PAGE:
News / USA

World-Famous Hospitals Helped Boston Cope With Bombing

World-Famous Hospitals Helped Boston Cope With Bombingi
X
April 18, 2013 11:57 AM
The Boston Marathon bombings killed three and injured more than 170. But many analysts are saying the number of fatalities could have been much worse if the bombings had occurred in a different city. As VOA's Carolyn Presutti reports, Boston's top-notch hospitals and pre-planning are credited with saving lives.
World-Famous Hospitals Helped Boston Cope With Bombing
The Boston Marathon bombings killed three and injured more than 170.  But many analysts are saying the number of fatalities could have been much worse if the bombings had occurred in a different city.  Boston's top-notch hospitals and pre-planning are credited with saving lives.

When bomb victims were wheeled into the Tufts Medical Center Emergency Department, the medical personnel was in place, ready for them.

"We already had our emergency management team up and running before the bombs ever went off," said Dr. Brien Barnewolt, the chief of emergency medicine. Tufts is ready for Marathon Monday every year.

Tufts is world famous.  It's certified to handle the most severe injuries. Its Level 1 pediatric and adult trauma center is a two-minute drive from the bomb site.  In fact, six top-notch hospitals that admitted bomb patients are within a 3.5-kilometer radius of the Marathon finish line.  And, when it comes to trauma, time saves lives.

"The fact we had hospitals here that we could distribute patients to areas of expertise and do definitive care and stabilizing care right away certainly saved lives.  No question about that.  And I'm sure it saved limbs as well," explained Dr. Barnewolt.

And here's another reason. Many Boston hospitals have training areas that replicate trauma scenarios.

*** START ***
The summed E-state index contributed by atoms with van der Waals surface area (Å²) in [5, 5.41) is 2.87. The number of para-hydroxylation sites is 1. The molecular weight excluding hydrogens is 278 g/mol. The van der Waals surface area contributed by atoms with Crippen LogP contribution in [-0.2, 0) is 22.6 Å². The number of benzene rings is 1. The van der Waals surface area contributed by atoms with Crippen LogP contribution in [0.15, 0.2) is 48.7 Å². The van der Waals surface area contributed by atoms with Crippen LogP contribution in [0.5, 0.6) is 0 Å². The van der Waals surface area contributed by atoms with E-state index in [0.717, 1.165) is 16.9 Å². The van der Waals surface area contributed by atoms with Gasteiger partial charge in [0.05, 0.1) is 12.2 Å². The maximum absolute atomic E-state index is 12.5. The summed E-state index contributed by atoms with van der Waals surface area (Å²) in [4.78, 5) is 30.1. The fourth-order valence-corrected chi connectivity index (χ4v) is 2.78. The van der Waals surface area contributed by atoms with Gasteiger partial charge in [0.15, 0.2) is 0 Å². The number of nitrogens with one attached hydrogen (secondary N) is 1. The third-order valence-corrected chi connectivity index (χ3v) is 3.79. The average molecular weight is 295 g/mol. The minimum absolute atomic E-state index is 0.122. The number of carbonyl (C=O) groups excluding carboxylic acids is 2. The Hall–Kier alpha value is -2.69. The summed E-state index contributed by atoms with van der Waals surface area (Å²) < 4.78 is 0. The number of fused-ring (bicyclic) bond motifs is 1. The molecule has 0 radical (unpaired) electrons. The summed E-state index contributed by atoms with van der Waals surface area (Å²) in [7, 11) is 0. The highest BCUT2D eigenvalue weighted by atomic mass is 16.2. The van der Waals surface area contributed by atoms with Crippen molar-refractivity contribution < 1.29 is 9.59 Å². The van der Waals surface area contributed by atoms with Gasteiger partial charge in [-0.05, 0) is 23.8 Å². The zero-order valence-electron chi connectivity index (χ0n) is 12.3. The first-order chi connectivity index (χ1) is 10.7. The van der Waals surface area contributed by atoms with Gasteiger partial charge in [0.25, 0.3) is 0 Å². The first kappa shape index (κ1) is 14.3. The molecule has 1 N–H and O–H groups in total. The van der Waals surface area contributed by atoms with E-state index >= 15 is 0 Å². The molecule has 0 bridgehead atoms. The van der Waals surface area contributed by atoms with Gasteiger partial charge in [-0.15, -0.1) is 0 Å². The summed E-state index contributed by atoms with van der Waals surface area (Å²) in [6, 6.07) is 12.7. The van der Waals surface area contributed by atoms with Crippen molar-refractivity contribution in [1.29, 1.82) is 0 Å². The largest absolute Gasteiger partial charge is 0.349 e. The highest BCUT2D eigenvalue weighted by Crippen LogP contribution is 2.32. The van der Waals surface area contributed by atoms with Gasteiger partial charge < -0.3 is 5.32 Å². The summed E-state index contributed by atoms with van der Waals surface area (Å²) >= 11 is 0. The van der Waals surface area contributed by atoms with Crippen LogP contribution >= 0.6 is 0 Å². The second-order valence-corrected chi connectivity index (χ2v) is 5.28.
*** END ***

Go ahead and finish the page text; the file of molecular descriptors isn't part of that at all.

Tufts University School of Medicine has a clinical skills and simulation center where medical students and hospital trauma teams get trained. VOA is the first TV station permitted inside since its opening four years ago.

For practice, the patient is a remote-controlled mannequin who blinks and cries. The team has to figure out what's wrong and treat him. The instructors are watching from behind a two-way mirror, which allows them grade the team.

"We train and when we think we have everything nailed down, we train again," explained Dr. Horacio Hojman.

Dr. Hojman says that increases efficiency. "When we receive patients, everything works like clockwork.  Nobody has to talk.  We don't have to talk," he explained.

The team knows where they need to stand.  They know what the next movement is, and that really helps the patients, as it did on Monday night.   A show of hands indicated that the entire team was working in the emergency department.

"It was tough to get your mind around," recalled a trauma team member. "But in situations like this, we just all get to work.”

The simulation program doesn't include a scenario for bomb injuries.  After this week, it may have to add one.

Carolyn Presutti

Carolyn Presutti is an Emmy and Silver World Medal award winning television correspondent who works out of VOA’s Washington headquarters.   She has also won numerous Associated Press awards and a Clarion for her coverage of The Syrian Medical Crisis, Haiti, The Boston Marathon Bombing, Presidential Politics, The Southern Economy, and The 9/11 Bombing Anniversary.  In 2013, Carolyn aired exclusive stories on the Asiana plane crash and was named VOA’s chief reporter with Google Glass.

You can follow Carolyn on Twitter at CarolynVOA, on Google Plus and Facebook.

You May Like

Sydney Hostage-taker Failed to Manipulate Social Media

Gunman forced captives to use personal Facebook, YouTube accounts to issue his demands; online community helped flag messages, urged others not to share them More

UN Seeks $8.4 Billion to Help War-Hit Syrians

Effort aimed at helping Syrians displaced within their own country and those who've fled to neighboring ones More

Who Are the Pakistani Taliban?

It's an umbrella group of militant organizations whose objective is enforcement of Sharia in Pakistan 'whether through peace or war' More

Featured Videos